But the war wasn’t just a mistake; it was “a symptom of a far deeper malady within the American spirit.” Civil rights, inequality and American policy in Southeast Asia were all of a larger piece. When “profit motives and property rights are considered more important than people, the giant triplets of racism, materialism and militarism are incapable of being conquered.” He concluded by calling for “a worldwide fellowship that lifts neighborly concern beyond one’s tribe, race, class and nation.”

The Riverside crowd gave Dr. King a standing ovation, but editorial denunciations were swift and harsh. The Washington Post criticized his “sheer inventions of unsupported fantasy” and lamented how “many who have listened to him with respect will never again accord him the same confidence.”

The New York Times called Dr. King’s remarks both “facile” and “slander.” It said the moral issues in Vietnam “are less clear-cut than he suggests” and warned that “to divert the energies of the civil rights movement to the Vietnam issue is both wasteful and self-defeating,” given how the movement needed to confront what the paper called “the intractability of slum mores and habits.”

Even some of the black press lined up against him: The Pittsburgh Courier warned that Dr. King was “tragically misleading” African-Americans on issues that were “too complex for simple debate.”

Dr. King was unmoved. He told Levison that “I was politically unwise but morally wise. I think I have a role to play which may be unpopular,” for “I really feel that someone of influence has to say that the United States is wrong, and everybody is afraid to say it.”

Dr. King was indeed ahead of his time, but not for long. A year later, antiwar sentiment pushed Johnson out of his re-election bid, and today we remember opposition to the war as a widespread phenomenon, so much so that Dr. King’s Riverside Church speech is often overlooked as just one more statement against an unpopular conflict.

But it would be a mistake to read Dr. King’s speech as merely an antiwar statement. It reflected his widening worldview that chronic domestic poverty and military adventurism overseas infected the wealthiest nation on earth just as indelibly as did deep-rooted racism. It went to the heart of the multilayered social and political conflicts of the 1960s — and, like all great rhetoric, continues to speak to us today.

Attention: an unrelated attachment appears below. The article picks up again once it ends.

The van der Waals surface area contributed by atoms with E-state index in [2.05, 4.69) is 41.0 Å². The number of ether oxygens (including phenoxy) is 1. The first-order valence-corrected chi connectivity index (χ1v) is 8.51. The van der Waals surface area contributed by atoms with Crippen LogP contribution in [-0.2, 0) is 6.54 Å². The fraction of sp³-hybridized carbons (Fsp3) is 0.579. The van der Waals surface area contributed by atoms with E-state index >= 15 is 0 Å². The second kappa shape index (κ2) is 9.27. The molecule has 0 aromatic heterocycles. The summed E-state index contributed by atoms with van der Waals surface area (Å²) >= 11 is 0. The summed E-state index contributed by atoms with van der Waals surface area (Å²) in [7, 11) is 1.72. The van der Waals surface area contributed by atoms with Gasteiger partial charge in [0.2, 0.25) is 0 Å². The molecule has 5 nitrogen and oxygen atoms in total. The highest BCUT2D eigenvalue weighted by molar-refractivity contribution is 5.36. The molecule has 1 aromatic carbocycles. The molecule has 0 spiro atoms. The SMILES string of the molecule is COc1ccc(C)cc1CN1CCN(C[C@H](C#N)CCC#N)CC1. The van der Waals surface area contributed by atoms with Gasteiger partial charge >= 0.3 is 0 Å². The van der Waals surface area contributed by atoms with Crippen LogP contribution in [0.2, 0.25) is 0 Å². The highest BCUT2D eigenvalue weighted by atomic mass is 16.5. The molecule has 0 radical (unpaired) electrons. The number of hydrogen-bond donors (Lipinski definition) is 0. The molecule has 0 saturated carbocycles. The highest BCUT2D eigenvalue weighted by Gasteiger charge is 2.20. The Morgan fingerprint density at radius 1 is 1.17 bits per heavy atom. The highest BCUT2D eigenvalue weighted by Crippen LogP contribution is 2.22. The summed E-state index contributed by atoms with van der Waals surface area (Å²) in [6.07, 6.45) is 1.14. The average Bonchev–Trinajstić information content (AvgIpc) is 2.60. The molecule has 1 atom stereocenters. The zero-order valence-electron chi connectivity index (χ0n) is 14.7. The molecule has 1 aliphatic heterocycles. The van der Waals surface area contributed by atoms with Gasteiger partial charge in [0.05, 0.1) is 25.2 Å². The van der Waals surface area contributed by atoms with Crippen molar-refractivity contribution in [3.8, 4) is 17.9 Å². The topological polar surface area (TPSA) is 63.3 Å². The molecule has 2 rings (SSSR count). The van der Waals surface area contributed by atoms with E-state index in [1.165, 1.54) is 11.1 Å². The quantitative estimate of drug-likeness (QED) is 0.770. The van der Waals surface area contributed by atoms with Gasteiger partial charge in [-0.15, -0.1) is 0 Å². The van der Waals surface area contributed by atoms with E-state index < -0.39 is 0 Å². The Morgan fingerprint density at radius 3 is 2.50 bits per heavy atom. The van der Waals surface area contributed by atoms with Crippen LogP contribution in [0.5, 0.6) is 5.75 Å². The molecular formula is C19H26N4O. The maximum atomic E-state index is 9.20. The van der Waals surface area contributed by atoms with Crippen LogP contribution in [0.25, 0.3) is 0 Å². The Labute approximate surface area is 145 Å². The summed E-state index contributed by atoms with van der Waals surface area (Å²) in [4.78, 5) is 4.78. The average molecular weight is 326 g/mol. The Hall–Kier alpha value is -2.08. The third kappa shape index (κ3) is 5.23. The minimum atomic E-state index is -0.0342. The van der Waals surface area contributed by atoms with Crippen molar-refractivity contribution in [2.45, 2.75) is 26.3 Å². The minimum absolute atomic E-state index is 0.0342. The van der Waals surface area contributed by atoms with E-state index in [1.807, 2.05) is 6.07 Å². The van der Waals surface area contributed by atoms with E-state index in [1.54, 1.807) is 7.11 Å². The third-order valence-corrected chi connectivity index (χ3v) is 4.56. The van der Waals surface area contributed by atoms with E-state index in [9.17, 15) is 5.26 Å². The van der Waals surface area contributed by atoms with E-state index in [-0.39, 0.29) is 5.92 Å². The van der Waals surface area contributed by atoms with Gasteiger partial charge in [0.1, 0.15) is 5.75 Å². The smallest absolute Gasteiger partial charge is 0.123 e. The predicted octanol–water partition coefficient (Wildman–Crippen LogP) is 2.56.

This article originally appeared in the New York Times on 4 April 2017

Settlement Construction Continues in West Bank Amid Renewed Tensions

The hills around the Palestinian villages in the Shilo valley are increasingly being topped with Israeli settlements [Leila Molana-Allen/Al Jazeera]

The hills around the Palestinian villages in the Shilo valley are increasingly being topped with Israeli settlements [Leila Molana-Allen/Al Jazeera]

An Israeli settlement in the Shilo Valley of occupied West Bank has been under construction since its announcement last week. The new settlement is meant to relocate around 50 Israeli families from a settlement recently dismantled by the Israeli Supreme Court in February. 

The Shilo Valley settlement is the first to be authorized by Israel in about two decades, and comes less than a week after the UN openly criticized Israel for refusing to stop construction on occupied Palestinian territory. The UN Security Council had deemed such settlements illegal and demanded under Resolution 2334 that existing settlements and settlement construction be halted. Though this resolution was passed in December of 2016, Israel has not complied with the order in the ensuing months, resulting in renewed tensions and controversy in the region.

It is believed that settlements such as the one in Shilo Valley could pose a threat to the livelihood of Palestinian residents in the area, specifically for those who rely on farming for their income. With more Israeli residents flowing into the area, Palestinians may be forced to relocate their farms as the land becomes more densely populated. Some report a reduction in job and education opportunities as a whole, increasing the tensions already present between the two groups.

Read more here.

Statement by the Accountability, Coherence and Transparency Group at the third thematic debate of the Ad Hoc Working Group on the Revitalization of the General Assembly

Statement delivered on behalf of the ACT Group at the United Nations on 10 April 2017:

I have the honour to speak on behalf of the Accountability, Coherence and Transparency group or in short ACT, a cross-regional group comprised of the following 25 small and mid-sized countries working together to improve the working methods of the Security Council: Austria, Chile, Costa Rica, Denmark, Estonia, Finland, Gabon, Ghana, Hungary, Ireland, Jordan, Liechtenstein, Luxembourg, Maldives, New Zealand, Norway, Papua New Guinea, Peru, Portugal, Rwanda, Saudi Arabia, Slovenia, Sweden, Switzerland and Uruguay.

The work done in this working group on the cluster of the selection and appointment process of the Secretary-General and other executive heads has been truly groundbreaking and we are looking forward to a fruitful discussion on these issues also at this session. Even though the new and historically open selection process has just culminated with the appointment of an excellent Secretary-General, we believe that there is still room for improvement in the future, in particular in terms of communication between the Security Council and the General Assembly.

The Ad Hoc Working Group with the consensual adoption of resolutions 69/321 and 70/305 has undoubtedly impacted the whole process from the declaration of candidatures to the informal open dialogues with the wider membership and civil society. We are convinced that the standards achieved throughout this process should be applied and strengthened in all future selection processes. We have to guarantee that principles found in these resolutions become the norm in the future and are fully implemented.